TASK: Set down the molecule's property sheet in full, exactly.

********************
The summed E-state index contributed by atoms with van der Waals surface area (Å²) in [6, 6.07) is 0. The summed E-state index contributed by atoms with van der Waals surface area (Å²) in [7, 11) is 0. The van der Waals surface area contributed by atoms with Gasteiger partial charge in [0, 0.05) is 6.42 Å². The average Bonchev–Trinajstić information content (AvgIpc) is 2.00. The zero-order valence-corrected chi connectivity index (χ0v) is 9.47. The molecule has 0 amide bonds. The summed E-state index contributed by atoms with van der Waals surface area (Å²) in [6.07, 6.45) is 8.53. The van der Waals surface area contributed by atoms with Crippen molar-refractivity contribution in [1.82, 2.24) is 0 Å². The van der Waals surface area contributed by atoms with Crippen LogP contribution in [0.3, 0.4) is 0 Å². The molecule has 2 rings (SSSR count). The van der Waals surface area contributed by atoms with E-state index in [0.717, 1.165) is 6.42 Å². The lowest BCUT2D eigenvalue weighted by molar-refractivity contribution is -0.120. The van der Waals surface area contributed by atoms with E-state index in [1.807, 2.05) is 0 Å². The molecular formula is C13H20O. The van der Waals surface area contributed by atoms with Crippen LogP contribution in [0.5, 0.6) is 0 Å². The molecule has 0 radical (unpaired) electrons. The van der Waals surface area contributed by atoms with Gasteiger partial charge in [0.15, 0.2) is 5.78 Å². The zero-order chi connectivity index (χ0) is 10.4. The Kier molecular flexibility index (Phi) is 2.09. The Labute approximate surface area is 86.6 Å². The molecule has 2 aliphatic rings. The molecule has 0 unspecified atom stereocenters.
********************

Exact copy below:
The summed E-state index contributed by atoms with van der Waals surface area (Å²) in [6, 6.07) is 0. The summed E-state index contributed by atoms with van der Waals surface area (Å²) in [7, 11) is 0. The van der Waals surface area contributed by atoms with Gasteiger partial charge in [0, 0.05) is 6.42 Å². The average Bonchev–Trinajstić information content (AvgIpc) is 2.00. The zero-order valence-corrected chi connectivity index (χ0v) is 9.47. The molecule has 0 amide bonds. The summed E-state index contributed by atoms with van der Waals surface area (Å²) in [6.07, 6.45) is 8.53. The van der Waals surface area contributed by atoms with Crippen molar-refractivity contribution in [1.82, 2.24) is 0 Å². The van der Waals surface area contributed by atoms with Crippen LogP contribution in [0.3, 0.4) is 0 Å². The molecule has 2 rings (SSSR count). The van der Waals surface area contributed by atoms with E-state index in [0.717, 1.165) is 6.42 Å². The lowest BCUT2D eigenvalue weighted by molar-refractivity contribution is -0.120. The van der Waals surface area contributed by atoms with E-state index in [1.807, 2.05) is 0 Å². The molecular formula is C13H20O. The van der Waals surface area contributed by atoms with Crippen LogP contribution in [0.5, 0.6) is 0 Å². The molecule has 0 radical (unpaired) electrons. The van der Waals surface area contributed by atoms with Gasteiger partial charge in [0.15, 0.2) is 5.78 Å². The zero-order chi connectivity index (χ0) is 10.4. The Kier molecular flexibility index (Phi) is 2.09. The Labute approximate surface area is 86.6 Å². The molecule has 2 aliphatic rings. The molecule has 0 unspecified atom stereocenters.